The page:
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Discussion Starter #1
It looks like a few of you are running the Kimber 22 conversion on your SR1911's.

Did it take any alteration to make it run?

Does it run well with any of the copper washed bulk ammo's?

Thanks!
Mo
 

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justsaymo, A couple years ago I bought a Kimber 22 conversion kit for my Kimber Classic Target model. When I bought my Ruger SR1911, I tried the Kimber kit on it .... funny thing, it fit and functioned better on the Ruger (no alterations at all) than it did on the Kimber. No doubt, there are slight manufacturing differences from one frame to the next so the next person may have the opposite results.

I found accuracy was best in the Kimber kit with CCI Mini-Mags however it cycles fine and is almost as accurate with Federal bulk pack ammo.

The only thing I don't like about the Kimber kit is ... the slide is not designed to lock back after the last round is fired. My Colt Ace conversion kit does lock back. On the plus side ... I found the Kimber magazine followers can be modified so the magazine will hold 12 rounds. Here's a photo of my Ruger SR 1911 frame with the Kimber kit installed. It even looks decent.


 

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I've looked at these from time to time but can't get over the fact that they are as expensive if not more than another whole gun in some cases.

I understand the concept of getting trigger time on the same gun as your carry gun without breaking the bank in ammo. My friend has one for his P226 for this reason.

Good luck if you get one. I'm sure it would be fun.
 

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Discussion Starter #4
MANY THANKS Iowegan! I think I'm going to order one. Looks great on the Ruger!

Do your Colt Ace Magazines work with the Kimber?

AndyBothel: I'm having the same debate. I think I can get a 22/45 for the same or less $. Of course it'd need holster(s).

The SR1911 has rekindled my interest in 1911's. It really is a fun gun to shoot. I like it a lot better than my M&P 45s and the SR1911 will digest almost anything the M&P's will and does it more accurately and has a much nicer trigger. Not to mention how much better looking a 1911 is than a plastic pistol. M&P is very practical, lighter and reliable though...
 

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I love my .22 conversion. It functions much better on my Kimber CDP II ( Commander size frame) than my Kimber Match Target ( full size government frame). You'll want to fire only full power rounds, plated hi -velocity. Even these barely have enough power to work the slide. Mine functions 100% with Mini-Mags and W-W Super X, doesn't work well at all with Federal's, but that's just mine. Federals might work o.k. in other's conversions. I clean the unit every 200 or 300 rounds and keep some good lube on the frame rails, this seems to help cycling. I bought some of Ceiner's aluminum magazines when Brownells still had them, one of them is a 15 round, the others are 10 round. I like them better than the Kimber plastic mags, but the plastic ones work good. As to the unit costing as much as some pistols, you are getting a stainless match barrel and a good pair of adjustable sights ( Bo-mar maybe? ) so I don't think $300 is too out of line. Mine has certainly paid for itself over 10 years of ammo savings.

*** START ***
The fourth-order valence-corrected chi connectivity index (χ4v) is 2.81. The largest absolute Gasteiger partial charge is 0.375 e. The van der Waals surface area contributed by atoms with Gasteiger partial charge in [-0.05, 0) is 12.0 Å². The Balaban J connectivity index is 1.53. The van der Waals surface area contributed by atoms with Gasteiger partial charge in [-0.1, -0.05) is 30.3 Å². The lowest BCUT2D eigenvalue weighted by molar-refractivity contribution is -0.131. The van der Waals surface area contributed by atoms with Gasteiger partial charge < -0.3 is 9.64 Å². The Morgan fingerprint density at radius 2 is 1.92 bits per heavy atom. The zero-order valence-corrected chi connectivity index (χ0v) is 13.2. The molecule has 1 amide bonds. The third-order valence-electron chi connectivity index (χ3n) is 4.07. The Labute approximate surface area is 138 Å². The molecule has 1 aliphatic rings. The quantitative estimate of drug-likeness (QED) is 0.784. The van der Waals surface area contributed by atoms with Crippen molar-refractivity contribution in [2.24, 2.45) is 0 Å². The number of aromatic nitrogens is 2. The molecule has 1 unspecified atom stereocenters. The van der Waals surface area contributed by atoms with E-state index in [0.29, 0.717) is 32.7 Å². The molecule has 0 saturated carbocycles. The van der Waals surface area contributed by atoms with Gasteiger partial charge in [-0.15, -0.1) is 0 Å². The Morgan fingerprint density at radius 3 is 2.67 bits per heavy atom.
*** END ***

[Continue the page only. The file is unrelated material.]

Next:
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justsaymo, I think I paid $325 for my Kimber conversion kit. Yes, you can buy a "stand alone" pistol for about the same price. I guess the real issue is ... what do you intend to do with the conversion kit? If you are just plinking, most any 22 pistol will do. If you want to simulate the function and feel of a 1911 while saving $$$ on ammo, then a conversion kit might be just the ticket.

I've owned a Colt Ace conversion kit since the 70s and have it mounted on a dedicated 1911 frame. It is a steel slide with a strange 2-piece barrel but it shoots great. The magazines for the Colt and Kimber units are NOT compatible. That's because the underside of the slides are shaped different on the two units. Colt Ace magazines will not insert far enough to latch in place when using the Kimber slide. Kimber magazines will latch in place when using the Colt Ace slide but they won't feed.

After using both conversion kits, I found the Colt Ace was more accurate but the Kimber seemed to function better. After about 50 rounds, the Colt Ace 2-piece barrel gets so cruddy it won't cycle. After a quick cleaning you're back in business. The Kimber kit has a one piece barrel and seems to cycle just fine up to at least 100 rounds, which is the most I've fired in a single session. My primary issue with the Kimber .... the slide was not designed to lock back after the last round fires. The Colt magazine followers have a lip that catches the slide lock ... Kimbers don't. The Kimber slide will lock back manually. I much prefer the steel Colt Ace magazines to the polymer Kimber mags.

So far, I've only tried two types of ammo in my Kimber kit ... CCI Mini-Mags and Federal bulk packs. Both functioned quite well but the CCIs were more accurate.

Both the Kimber and Colt conversion kits are "Target" models and like all target 1911s with adjustable sights, the front sight is quite high. This makes the conversion kit NOT HOLSTER FRIENDLY. Neither of my 22 kits will fit my normal 1911 holsters (I have several) due to the high front sight. So before you buy a holster, make sure you test it with the conversion kit installed.

Here's a photo of my Colt Ace conversion kit on its dedicated frame:
 

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Discussion Starter #7
Thanks again Iowegan!

bummer about the Colt Mags. I have two. My Colt conversion works well on my USGI 1911A1 but not the Ruger.

I ordered the Kimber conversion from Midway. Some of the reviews say the GSG magazines work with the Kimber unit and I think they said will lock the slide back. A bit spendy $35 but if they work, it might be worth it.

I'm hoping my holsters will work with the Kimber conversion. The Ruger has a pretty tall front too and I've noticed some shredded leather up front after drawing.